Chris Christie, the Republican nominee in New Jersey’s gubernatorial contest, recently called the candidacy of Chris Daggett, a former Environmental Protection Agency administrator who’s running on the Independent ticket, an "amusement." But the Republican Governors Association isn’t so amused by Daggett.
With polls showing Daggett cutting into Christie’s lead, the RGA has released both a 15-second TV spot and a 60-second radio ad saying the Independent candidate is like the state’s current governor, Democrat Jon Corzine, only "worse."
The RGA radio ad says that Daggett’s tax plan sounds like Corzine’s "but worse." "Toll increases, massive sales tax increases," the ad says. "Independent sources confirm Daggett actually wants to tax you for getting your haircut, your dry cleaning, you name it."
Daggett’s plan to cut state property taxes by 25 percent includes an expansion of the 7 percent sales tax to "a wide range of personal, professional and household services, including services provided to individuals by professionals such as lawyers, accountants and architects." Dagget says the additional revenue would help pay for the property tax cuts.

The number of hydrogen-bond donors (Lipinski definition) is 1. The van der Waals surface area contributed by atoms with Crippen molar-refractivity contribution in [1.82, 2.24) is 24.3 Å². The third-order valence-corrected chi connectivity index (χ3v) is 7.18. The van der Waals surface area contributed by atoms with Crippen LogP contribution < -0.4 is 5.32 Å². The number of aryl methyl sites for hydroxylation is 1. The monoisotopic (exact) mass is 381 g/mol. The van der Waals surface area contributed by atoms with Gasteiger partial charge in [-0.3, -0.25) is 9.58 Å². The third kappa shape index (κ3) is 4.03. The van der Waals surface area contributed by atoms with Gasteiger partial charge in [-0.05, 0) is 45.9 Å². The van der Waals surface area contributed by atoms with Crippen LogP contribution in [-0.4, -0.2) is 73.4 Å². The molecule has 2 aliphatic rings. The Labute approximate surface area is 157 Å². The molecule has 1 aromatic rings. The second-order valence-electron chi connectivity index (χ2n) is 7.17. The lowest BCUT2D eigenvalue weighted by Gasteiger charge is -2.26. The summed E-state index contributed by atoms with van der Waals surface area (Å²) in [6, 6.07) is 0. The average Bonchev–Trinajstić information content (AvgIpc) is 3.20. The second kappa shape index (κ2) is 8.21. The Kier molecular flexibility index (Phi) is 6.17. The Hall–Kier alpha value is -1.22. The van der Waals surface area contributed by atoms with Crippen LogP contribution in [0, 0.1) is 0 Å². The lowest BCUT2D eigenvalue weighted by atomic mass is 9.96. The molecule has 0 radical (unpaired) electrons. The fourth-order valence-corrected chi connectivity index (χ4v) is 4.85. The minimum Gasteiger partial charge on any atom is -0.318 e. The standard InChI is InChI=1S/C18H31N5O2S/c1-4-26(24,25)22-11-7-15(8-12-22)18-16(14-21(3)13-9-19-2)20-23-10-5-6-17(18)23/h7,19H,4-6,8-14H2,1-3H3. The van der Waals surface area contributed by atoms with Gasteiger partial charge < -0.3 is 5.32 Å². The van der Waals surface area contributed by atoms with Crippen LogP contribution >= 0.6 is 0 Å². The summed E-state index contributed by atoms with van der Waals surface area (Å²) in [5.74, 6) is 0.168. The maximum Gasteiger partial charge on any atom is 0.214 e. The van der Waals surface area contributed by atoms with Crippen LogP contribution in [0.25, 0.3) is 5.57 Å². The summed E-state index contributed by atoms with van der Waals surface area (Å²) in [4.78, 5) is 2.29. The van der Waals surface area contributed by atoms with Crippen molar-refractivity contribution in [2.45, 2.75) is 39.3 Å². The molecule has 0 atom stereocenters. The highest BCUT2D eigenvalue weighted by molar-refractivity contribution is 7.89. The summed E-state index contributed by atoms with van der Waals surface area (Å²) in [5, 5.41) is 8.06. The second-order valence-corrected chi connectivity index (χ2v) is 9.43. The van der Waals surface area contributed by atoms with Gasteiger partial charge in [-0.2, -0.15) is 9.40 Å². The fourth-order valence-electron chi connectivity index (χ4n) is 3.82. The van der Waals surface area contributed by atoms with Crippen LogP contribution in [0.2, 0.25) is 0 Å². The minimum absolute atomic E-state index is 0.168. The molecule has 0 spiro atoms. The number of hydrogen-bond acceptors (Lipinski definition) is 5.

But it’s not true, according to Daggett campaign spokesman Tim Johnson, that Daggett wants to increase tolls on New Jersey’s roadways, as both the TV and radio ads say. Johnson told us that Daggett "did not call for increased tolls" and that Daggett would only entertain that idea "if no other viable options are found."
The radio ad also says "newspapers say Daggett’s property tax scheme is pretty much the same plan that Corzine cooked up. … That was a disaster." Bob Ingle, Trenton bureau chief for Gannett New Jersey newspapers, did pen a critical column saying that Daggett’s tax plan "sounds a lot like the one Gov. Corzine and the Legislature cooked up." He didn’t call it a "disaster" – that’s the RGA’s word – but it was clear he thought it hadn’t delivered as promised.
Christie’s plan, the ad says, is to "cut spending, cut taxes, restore your property tax rebate, root out corruption, and make New Jersey a great place again to live, work and raise a family." Sounds excellent. But Christie has been criticized for not providing specifics on how, exactly, he plans to cut spending and reduce New Jersey property taxes, which are the highest in the nation. The Wall Street Journal published a scathing editorial earlier this month saying, "[e]ven if Mr. Christie ekes out a win … the Republican will arrive in Trenton with a mandate to do what he campaigned on – nothing."
There are less than three weeks left before New Jerseyans head to the polls on Nov. 3.